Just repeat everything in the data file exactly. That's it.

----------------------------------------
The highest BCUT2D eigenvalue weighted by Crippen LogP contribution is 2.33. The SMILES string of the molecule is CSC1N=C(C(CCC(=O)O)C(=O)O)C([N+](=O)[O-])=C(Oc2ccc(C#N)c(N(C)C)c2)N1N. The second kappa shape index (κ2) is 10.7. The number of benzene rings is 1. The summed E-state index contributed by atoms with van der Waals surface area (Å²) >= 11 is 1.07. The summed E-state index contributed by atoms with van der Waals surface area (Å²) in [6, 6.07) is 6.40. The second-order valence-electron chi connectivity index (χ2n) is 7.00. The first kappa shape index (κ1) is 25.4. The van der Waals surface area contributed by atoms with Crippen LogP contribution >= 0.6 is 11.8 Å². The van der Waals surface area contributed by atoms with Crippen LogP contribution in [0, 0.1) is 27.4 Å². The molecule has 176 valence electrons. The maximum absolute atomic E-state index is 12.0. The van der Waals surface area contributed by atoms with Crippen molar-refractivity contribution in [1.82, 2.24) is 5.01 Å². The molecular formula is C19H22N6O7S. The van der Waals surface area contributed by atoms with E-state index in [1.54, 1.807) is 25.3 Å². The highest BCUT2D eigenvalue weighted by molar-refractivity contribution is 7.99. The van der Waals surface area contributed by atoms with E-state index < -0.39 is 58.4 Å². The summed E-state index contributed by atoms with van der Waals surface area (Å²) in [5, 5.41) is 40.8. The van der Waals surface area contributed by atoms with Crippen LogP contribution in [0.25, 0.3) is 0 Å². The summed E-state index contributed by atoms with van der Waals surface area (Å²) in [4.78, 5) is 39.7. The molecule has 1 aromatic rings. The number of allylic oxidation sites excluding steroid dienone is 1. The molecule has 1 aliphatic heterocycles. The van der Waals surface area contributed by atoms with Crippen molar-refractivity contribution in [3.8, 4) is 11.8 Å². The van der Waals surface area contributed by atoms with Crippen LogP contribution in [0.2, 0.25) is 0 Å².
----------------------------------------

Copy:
The highest BCUT2D eigenvalue weighted by Crippen LogP contribution is 2.33. The SMILES string of the molecule is CSC1N=C(C(CCC(=O)O)C(=O)O)C([N+](=O)[O-])=C(Oc2ccc(C#N)c(N(C)C)c2)N1N. The second kappa shape index (κ2) is 10.7. The number of benzene rings is 1. The summed E-state index contributed by atoms with van der Waals surface area (Å²) >= 11 is 1.07. The summed E-state index contributed by atoms with van der Waals surface area (Å²) in [6, 6.07) is 6.40. The second-order valence-electron chi connectivity index (χ2n) is 7.00. The first kappa shape index (κ1) is 25.4. The van der Waals surface area contributed by atoms with Crippen LogP contribution >= 0.6 is 11.8 Å². The van der Waals surface area contributed by atoms with Crippen LogP contribution in [0, 0.1) is 27.4 Å². The molecule has 176 valence electrons. The maximum absolute atomic E-state index is 12.0. The van der Waals surface area contributed by atoms with Crippen molar-refractivity contribution in [1.82, 2.24) is 5.01 Å². The molecular formula is C19H22N6O7S. The van der Waals surface area contributed by atoms with E-state index in [1.54, 1.807) is 25.3 Å². The highest BCUT2D eigenvalue weighted by molar-refractivity contribution is 7.99. The van der Waals surface area contributed by atoms with E-state index < -0.39 is 58.4 Å². The summed E-state index contributed by atoms with van der Waals surface area (Å²) in [5, 5.41) is 40.8. The van der Waals surface area contributed by atoms with Crippen LogP contribution in [0.25, 0.3) is 0 Å². The summed E-state index contributed by atoms with van der Waals surface area (Å²) in [4.78, 5) is 39.7. The molecule has 1 aromatic rings. The number of allylic oxidation sites excluding steroid dienone is 1. The molecule has 1 aliphatic heterocycles. The van der Waals surface area contributed by atoms with Crippen molar-refractivity contribution in [3.8, 4) is 11.8 Å². The van der Waals surface area contributed by atoms with Crippen LogP contribution in [0.2, 0.25) is 0 Å².